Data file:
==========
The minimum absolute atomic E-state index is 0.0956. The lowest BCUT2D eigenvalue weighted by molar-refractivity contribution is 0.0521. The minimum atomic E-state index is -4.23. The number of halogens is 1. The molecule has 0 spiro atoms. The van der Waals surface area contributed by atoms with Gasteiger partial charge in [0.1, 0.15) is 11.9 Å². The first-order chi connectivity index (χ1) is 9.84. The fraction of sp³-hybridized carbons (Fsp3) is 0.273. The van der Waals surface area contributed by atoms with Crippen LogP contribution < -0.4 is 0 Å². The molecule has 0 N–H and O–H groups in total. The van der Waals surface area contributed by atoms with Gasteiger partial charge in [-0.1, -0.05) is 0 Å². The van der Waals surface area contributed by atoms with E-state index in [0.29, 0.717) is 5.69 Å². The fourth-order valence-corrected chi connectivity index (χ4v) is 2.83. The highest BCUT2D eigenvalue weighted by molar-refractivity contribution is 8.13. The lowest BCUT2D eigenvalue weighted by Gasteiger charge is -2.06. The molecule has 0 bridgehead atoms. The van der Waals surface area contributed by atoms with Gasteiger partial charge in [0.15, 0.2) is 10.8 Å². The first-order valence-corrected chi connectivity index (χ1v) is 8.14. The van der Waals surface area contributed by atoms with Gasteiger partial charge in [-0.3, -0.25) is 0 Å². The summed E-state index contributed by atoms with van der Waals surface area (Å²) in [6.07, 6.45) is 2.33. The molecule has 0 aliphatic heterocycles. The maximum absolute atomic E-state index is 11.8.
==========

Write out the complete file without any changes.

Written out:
The minimum absolute atomic E-state index is 0.0956. The lowest BCUT2D eigenvalue weighted by molar-refractivity contribution is 0.0521. The minimum atomic E-state index is -4.23. The number of halogens is 1. The molecule has 0 spiro atoms. The van der Waals surface area contributed by atoms with Gasteiger partial charge in [0.1, 0.15) is 11.9 Å². The first-order chi connectivity index (χ1) is 9.84. The fraction of sp³-hybridized carbons (Fsp3) is 0.273. The van der Waals surface area contributed by atoms with Crippen LogP contribution < -0.4 is 0 Å². The molecule has 0 N–H and O–H groups in total. The van der Waals surface area contributed by atoms with Gasteiger partial charge in [-0.1, -0.05) is 0 Å². The van der Waals surface area contributed by atoms with E-state index in [0.29, 0.717) is 5.69 Å². The fourth-order valence-corrected chi connectivity index (χ4v) is 2.83. The highest BCUT2D eigenvalue weighted by molar-refractivity contribution is 8.13. The lowest BCUT2D eigenvalue weighted by Gasteiger charge is -2.06. The molecule has 0 bridgehead atoms. The van der Waals surface area contributed by atoms with Gasteiger partial charge in [0.15, 0.2) is 10.8 Å². The first-order valence-corrected chi connectivity index (χ1v) is 8.14. The van der Waals surface area contributed by atoms with Gasteiger partial charge in [-0.3, -0.25) is 0 Å². The summed E-state index contributed by atoms with van der Waals surface area (Å²) in [6.07, 6.45) is 2.33. The molecule has 0 aliphatic heterocycles. The maximum absolute atomic E-state index is 11.8.